Whether it’s a football film called Escape to Victory, as Brits would know it, or a soccer movie called Victory by Yanks, the 1981 motion picture with Sylvester Stallone and Michael Caine is one that soccer fans should watch.
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Even as I write that, though, I find myself wanting to add some caveats. It’s not a particularly good movie, but it’s a pretty great football film. There are some solid actors in it, which helps, and there are some really famous footballers in it, including Pelé, which also helps. But it also has Sly Stallone, who is neither, and whose presence makes the whole thing lean a little ridiculous.
Even that, though, can make it a fun watch. Let’s see Michael Caine try to be athletic! Let’s see Stallone try to act! Let’s see some old-school soccer in an early-20th-century stadium. Or let’s just enjoy an uplifting story with some serious footballers in it.
(Escape to) Victory: The Plot
The supposed premise of the film is an event that probably didn’t actually occur. Legend (or more likely Soviet propaganda) has it that a team of real footballers in Kiev during World War II were forced into a game against a German team and had to choose between winning the game and being shot or losing and being treated as public relations fodder. They chose the former and all got shot — except they didn’t. The real team won a series of games against teams of Germans before the league was disbanded and they all went off to the camps, where at least four of them were, in fact, murdered.
With that as a starting point, and with good actors and the firm hand of the legendary director John Huston, Victory could have been a more serious movie. But since it was an American-made film, some kind of happy ending was required. So instead you get a plot that goes like this: The Germans want a game against POWs to show how magnanimous and superior they are, and the POWs want a nice game of footy. It’s agreed, except that German superiors fix the game to make sure they win, and the POW superiors decide everyone should escape at halftime. The game comes off, the Germans are up 4-0 after a brutal first half… and, well, let’s not spoil anything, eh?
The Making of Victory
This being a Hollywood production, it had to include a famous American. Enter Stallone, fresh off Rocky II and among the biggest stars in the business at the time, as Captain Robert Hatch. On set, he seems to have exhibited many negative American stereotypes. Stallone knew nothing about soccer, but ignored the advice of English keeper Gordon Banks until he hurt himself. And he was arrogant, demanding his character score the winning goal despite being the goalkeeper (they let him save a penalty instead), and also jetting off to Paris with his entourage to party on non-shooting days instead of bonding with the cast and crew.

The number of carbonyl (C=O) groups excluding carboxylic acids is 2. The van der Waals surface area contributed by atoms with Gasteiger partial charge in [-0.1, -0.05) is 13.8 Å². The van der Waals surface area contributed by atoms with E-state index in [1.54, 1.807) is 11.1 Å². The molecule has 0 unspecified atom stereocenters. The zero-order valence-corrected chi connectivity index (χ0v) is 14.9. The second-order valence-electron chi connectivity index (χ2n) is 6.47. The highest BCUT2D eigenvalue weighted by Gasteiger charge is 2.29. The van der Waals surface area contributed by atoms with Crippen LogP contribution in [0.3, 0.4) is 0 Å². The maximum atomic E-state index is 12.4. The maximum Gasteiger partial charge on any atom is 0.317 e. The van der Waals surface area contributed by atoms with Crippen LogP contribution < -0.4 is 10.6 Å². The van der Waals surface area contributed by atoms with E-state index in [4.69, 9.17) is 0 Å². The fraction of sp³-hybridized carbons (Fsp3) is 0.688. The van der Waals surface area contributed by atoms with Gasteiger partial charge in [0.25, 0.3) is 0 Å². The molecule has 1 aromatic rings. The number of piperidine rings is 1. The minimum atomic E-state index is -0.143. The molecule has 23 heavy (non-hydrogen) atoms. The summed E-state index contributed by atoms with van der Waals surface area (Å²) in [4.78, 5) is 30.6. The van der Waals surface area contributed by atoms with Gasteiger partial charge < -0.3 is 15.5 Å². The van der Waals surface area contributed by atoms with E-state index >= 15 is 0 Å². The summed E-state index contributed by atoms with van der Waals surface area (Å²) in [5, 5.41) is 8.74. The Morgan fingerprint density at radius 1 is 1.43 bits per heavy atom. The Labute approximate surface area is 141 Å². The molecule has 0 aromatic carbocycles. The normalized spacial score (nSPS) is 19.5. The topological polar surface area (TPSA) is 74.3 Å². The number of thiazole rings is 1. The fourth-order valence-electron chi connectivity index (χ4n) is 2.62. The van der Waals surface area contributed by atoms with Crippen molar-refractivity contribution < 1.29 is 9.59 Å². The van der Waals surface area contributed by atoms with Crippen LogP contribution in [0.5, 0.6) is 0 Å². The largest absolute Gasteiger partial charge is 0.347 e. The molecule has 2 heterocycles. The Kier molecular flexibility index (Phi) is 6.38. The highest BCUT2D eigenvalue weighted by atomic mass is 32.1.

The POW camp set was built (over three months) in the Budapest area. In the movie, the match was supposedly played in Paris at the Colombes Stadium, which hosted the 1938 World Cup Final. But the filmmakers needed a place without floodlights, so they chose the Hidegkuti Nándor Stadium in Budapest, which was demolished in 2015, for filming.
The making of Victory is all about football, which is really well done. Soccer as a sport perfectly combines the individual player’s talent — running, jumping, the flicks and tricks — with the collective of team play. All of it is captured here, even better than how He Got Game did with basketball and The Natural did with baseball.
They used super slow-motion cameras, which were quite new at the time and also very expensive to operate. So the footage, choreographed by Pelé and staged with famous international players like Bobby Moore (whose statue is now outside Wembley Stadium) and Osvaldo Ardiles, a 1978 Argentine World Cup winner, is sublime. Wait til you see Ardiles’s “rainbow” move!
There’s also a scene in which Pelé is called upon to perform a bicycle kick — because, you know, Hollywood — and supposedly they only had three takes to get it right because of the expense of running the camera. And it had to happen at the end of an intricate passing sequence. Being Pelé, even at age 40, he nailed it the first time. The story goes that the crowd’s celebration was 100% genuine.
Here’s the trailer:
The Bottom Line on Escape to Victory
I’m not a film critic, but after I made it this far writing this post, I read what the actual critics had to say about the movie. And I’m not (entirely) bragging, but they basically agree. It’s a solid film that could have perhaps gone more into social and psychological commentary but settles for a good kickabout, some star appeal, and an uplifting feel, while showcasing some great footballers doing their magic in a way which lets us really appreciate it.
That Victory also gets one over on the Nazis certainly doesn’t hurt.